[Sirga] is now a beacon for hoped success of the Modisa Wildlife Project, founded in Botswana, Africa, by Mr. Gruener, from Germany, and Mr. Legarth, who is Danish, with the hope of saving the lion population.
Botswana is two and a half times the size of Britain and has vast areas of wilderness—but already increased farming is bringing lions and man into more and more conflict.
From a base camp in the African bush the Modisa Wildlife Project has been working with local farmers and Willie De Graaff, owner of Grassland Safari Lodge, to find a long-term solution.
The plan is to relocate the lions, which are coming into contact with farmers, to one large protected area where they have enough wild prey to feed on.
The conservationists made sure Sirga didn’t become like other lions in captivity that are constantly fed by tourists, and she only interacts with Gruener and Legarth, who eventually want to release her back into the wild.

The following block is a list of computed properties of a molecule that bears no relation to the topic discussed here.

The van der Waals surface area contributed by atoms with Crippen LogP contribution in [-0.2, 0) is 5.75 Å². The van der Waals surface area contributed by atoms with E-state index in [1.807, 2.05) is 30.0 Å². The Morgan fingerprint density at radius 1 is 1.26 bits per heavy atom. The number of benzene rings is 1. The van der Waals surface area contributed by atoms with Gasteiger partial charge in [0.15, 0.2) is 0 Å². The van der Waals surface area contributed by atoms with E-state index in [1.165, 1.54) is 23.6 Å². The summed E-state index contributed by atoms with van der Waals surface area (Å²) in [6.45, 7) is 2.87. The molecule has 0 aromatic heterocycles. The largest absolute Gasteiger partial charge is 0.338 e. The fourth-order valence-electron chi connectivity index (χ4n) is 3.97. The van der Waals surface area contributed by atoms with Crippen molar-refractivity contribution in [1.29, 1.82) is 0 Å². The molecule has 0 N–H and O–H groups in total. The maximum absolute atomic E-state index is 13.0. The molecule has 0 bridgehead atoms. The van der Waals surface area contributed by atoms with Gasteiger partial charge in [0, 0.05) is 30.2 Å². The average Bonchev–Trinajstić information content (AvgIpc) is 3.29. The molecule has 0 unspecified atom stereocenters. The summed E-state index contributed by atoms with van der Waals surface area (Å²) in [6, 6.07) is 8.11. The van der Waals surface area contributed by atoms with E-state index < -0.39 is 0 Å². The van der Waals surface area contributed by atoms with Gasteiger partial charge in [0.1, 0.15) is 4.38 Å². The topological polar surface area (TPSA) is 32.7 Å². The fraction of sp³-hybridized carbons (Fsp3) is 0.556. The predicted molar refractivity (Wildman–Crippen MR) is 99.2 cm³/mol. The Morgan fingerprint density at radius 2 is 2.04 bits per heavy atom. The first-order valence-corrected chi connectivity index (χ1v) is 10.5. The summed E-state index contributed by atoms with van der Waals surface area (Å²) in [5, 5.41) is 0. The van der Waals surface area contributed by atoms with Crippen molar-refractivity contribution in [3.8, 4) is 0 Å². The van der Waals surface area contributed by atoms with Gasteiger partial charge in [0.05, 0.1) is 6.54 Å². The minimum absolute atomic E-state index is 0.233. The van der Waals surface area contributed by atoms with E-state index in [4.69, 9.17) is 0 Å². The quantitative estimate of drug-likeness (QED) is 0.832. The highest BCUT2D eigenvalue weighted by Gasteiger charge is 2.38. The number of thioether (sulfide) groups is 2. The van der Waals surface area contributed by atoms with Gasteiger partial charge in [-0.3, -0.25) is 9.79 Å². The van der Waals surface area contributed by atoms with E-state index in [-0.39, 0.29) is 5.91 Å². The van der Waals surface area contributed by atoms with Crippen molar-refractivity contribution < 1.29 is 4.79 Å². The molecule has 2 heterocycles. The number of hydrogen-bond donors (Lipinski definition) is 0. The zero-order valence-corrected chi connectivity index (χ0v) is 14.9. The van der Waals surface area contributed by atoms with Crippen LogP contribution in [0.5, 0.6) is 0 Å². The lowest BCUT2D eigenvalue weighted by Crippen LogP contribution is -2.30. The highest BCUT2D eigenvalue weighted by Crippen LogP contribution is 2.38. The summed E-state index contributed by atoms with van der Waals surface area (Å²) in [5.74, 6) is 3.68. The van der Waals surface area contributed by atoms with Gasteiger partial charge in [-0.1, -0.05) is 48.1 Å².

“We are located on Willie De Graaff’s 10,000-hectare farm [roughly 28,000 acres] with lions, wild dogs, and leopards that have been saved from certain death,” Legarth told the Daily Mail. “We are now looking for sponsors that can support us with a long-term solution for those animals.”
So other lions like Sirga can flourish.
More heartwarming photos showing Sirga as a cub and young lioness, and one more hug:
Sirga as a cub; photo from Caters News Agency used by permission
Sirga as a young lioness with Mikkel Legarth; photo from Caters News Agency used by permission
Mikkel Legarth and Sirga the lion share a hug; photo from Caters News Agency used by permission.